This year’s law prof twitter census results were recently published over on TheFacultyLounge. At the risk of being pilloried by law profs on twitter, I’ve again chosen to map out the prof following network and tabulate some rankings. As always, caveats abound (see below).
There was an impressive growth in the number of twitter users who follow law profs over the past couple of years. We’re now at 6,384,711 total unique twitter users that follow at least one law professor. That’s more a than 50% increase since I last did this a couple of years ago. We’ve also seen an increase in the degree to which law profs follow one another, with the law prof network density now reaching 0.094 (i.e. almost 10% of the possible connections within the law prof network are present).
The image below shows the network, clicking it should take you to an interactive version. Colors correspond to detected communities where ties are somewhat more likely amongst same-colored nodes than to users outside the community. I have again added a ‘link’ attribute to each node, which will take you to their Twitter profile. This makes it easier for you to follow (or unfollow?) users you find while exploring the network. Zooming in will reveal more node labels, so if you can’t find yourself use the search feature and then just do some zooming and panning.
Top-20 law profs by total followers:
|Western New England
Top-20 law profs by law prof followers:
|Daniel B. Rodriguez
|David A. Hoffman
Top-20 schools based on the number of law prof follower sums:
This year’s bonus analysis:
I was curious about the almost 6.5 million twitter users who follow at least one law prof. Who are these people? Do they have a connection to a single prof or two that they follow? Or are they—for whatever reason—intensely interested in law prof tweets and thus following a whole bunch of law profs? To answer this, I tallied the number of law profs followed by each of these unique non-prof twitter users. It turns out the majority (72%) of twitter users who follow a law prof only follow a single one of the 1459 in the network.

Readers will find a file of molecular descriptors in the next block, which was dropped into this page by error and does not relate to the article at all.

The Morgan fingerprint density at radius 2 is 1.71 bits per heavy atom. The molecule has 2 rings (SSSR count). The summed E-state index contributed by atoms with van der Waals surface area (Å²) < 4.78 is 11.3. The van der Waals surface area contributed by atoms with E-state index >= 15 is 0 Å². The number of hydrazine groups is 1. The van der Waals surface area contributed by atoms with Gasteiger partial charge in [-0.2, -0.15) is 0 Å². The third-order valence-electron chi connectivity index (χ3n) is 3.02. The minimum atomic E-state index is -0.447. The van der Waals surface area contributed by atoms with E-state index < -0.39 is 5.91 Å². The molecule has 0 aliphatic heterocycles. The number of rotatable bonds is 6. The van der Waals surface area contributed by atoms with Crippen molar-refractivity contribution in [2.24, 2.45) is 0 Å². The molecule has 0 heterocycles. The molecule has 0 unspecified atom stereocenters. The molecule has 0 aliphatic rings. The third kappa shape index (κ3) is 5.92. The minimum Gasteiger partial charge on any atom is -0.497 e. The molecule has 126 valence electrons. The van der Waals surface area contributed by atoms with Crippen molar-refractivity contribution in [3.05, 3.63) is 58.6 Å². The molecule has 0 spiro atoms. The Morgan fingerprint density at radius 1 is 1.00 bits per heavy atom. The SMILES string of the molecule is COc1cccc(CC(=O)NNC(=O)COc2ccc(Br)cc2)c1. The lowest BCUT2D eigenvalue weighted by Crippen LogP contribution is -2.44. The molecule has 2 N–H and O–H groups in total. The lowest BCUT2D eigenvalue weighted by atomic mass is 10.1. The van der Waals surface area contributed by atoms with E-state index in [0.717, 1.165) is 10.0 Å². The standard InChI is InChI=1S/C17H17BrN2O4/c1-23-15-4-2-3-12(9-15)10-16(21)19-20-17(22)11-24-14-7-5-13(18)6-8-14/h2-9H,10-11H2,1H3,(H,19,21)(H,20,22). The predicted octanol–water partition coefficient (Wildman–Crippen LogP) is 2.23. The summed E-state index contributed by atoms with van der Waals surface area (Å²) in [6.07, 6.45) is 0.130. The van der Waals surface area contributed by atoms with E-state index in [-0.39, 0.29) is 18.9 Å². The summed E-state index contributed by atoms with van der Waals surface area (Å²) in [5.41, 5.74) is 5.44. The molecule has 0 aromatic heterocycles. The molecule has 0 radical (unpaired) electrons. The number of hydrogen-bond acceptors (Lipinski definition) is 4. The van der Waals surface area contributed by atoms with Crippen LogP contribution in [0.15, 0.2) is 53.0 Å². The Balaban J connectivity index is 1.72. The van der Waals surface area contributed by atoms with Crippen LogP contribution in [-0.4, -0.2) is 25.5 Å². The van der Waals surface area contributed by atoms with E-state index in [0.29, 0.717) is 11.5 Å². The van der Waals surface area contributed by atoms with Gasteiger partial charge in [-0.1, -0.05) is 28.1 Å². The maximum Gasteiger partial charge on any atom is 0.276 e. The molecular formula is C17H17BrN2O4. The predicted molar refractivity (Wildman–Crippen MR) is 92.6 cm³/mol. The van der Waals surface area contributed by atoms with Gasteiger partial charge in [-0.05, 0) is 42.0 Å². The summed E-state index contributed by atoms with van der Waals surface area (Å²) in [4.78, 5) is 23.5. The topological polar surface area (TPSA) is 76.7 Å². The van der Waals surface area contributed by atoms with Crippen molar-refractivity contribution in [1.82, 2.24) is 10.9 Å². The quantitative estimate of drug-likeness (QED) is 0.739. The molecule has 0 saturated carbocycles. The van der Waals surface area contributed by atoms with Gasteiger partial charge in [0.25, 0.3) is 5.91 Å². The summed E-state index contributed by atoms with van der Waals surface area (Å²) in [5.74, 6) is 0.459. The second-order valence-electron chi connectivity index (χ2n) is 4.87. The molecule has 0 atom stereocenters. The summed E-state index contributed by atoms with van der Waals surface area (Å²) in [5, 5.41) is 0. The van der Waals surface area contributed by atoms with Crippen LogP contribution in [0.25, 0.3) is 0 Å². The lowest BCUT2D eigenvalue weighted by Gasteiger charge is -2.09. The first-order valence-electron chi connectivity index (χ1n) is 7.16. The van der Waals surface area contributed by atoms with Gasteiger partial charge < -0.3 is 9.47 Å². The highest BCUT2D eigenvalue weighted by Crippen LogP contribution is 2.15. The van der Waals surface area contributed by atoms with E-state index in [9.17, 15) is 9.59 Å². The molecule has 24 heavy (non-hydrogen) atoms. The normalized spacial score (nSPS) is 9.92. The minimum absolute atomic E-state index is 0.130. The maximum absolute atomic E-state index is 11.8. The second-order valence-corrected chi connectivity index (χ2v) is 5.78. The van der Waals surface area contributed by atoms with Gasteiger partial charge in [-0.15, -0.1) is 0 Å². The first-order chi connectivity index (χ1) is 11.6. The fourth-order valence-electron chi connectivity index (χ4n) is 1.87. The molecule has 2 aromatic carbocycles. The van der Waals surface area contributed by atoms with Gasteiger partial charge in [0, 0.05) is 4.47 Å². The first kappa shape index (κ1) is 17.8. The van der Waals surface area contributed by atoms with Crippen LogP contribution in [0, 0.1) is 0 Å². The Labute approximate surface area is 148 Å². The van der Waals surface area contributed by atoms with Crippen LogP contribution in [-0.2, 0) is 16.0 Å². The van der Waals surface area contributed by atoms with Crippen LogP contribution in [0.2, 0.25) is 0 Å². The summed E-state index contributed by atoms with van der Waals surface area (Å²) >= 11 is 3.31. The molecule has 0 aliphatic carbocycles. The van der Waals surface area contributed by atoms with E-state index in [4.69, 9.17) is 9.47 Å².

That said, there are some real law prof enthusiasts on twitter. The distribution is highly skewed, so I’ve plotted it just for those who follow 50 or more law profs. As you can see, there are thousands (7,469) of such masochists. There is even a handful of users who follow more than 1000 law profs.
So, how do you attract attention from these non-law prof twitter users? The answer here is fairly simple: tweet. There’s certainly some more nuance you could add to this analysis, in that the substance of your tweets must matter at some level. Nonetheless, the relationship between tweeting and follower count is fairly clear:
Caveats and data
As always, this process is imperfect. The census relies on self-reporting and is thus incomplete. If a user isn’t listed in the census they’re not in the network. Whenever I do this, people message me and ask me to add their handle. Unfortunately, I can’t add users to this version of the network because it just takes too much time. But, I do try to add these folks to the census next time round. I am forgetful though, so adding yourself to the census is an even more reliable way to be included.
As always, there were some handles in the census that threw errors of various types when trying to get their data via the Twitter API. Errors included: no such user, user suspended, or private profile. I removed isolates from the network, so if you don’t have any follower/following relationships with other law profs you won’t show up in the network data. I did very little data cleaning from the original census data, so if schools are represented with multiple names or there were typos in the input data those issues remain. Raw data available for download here, network data available on request.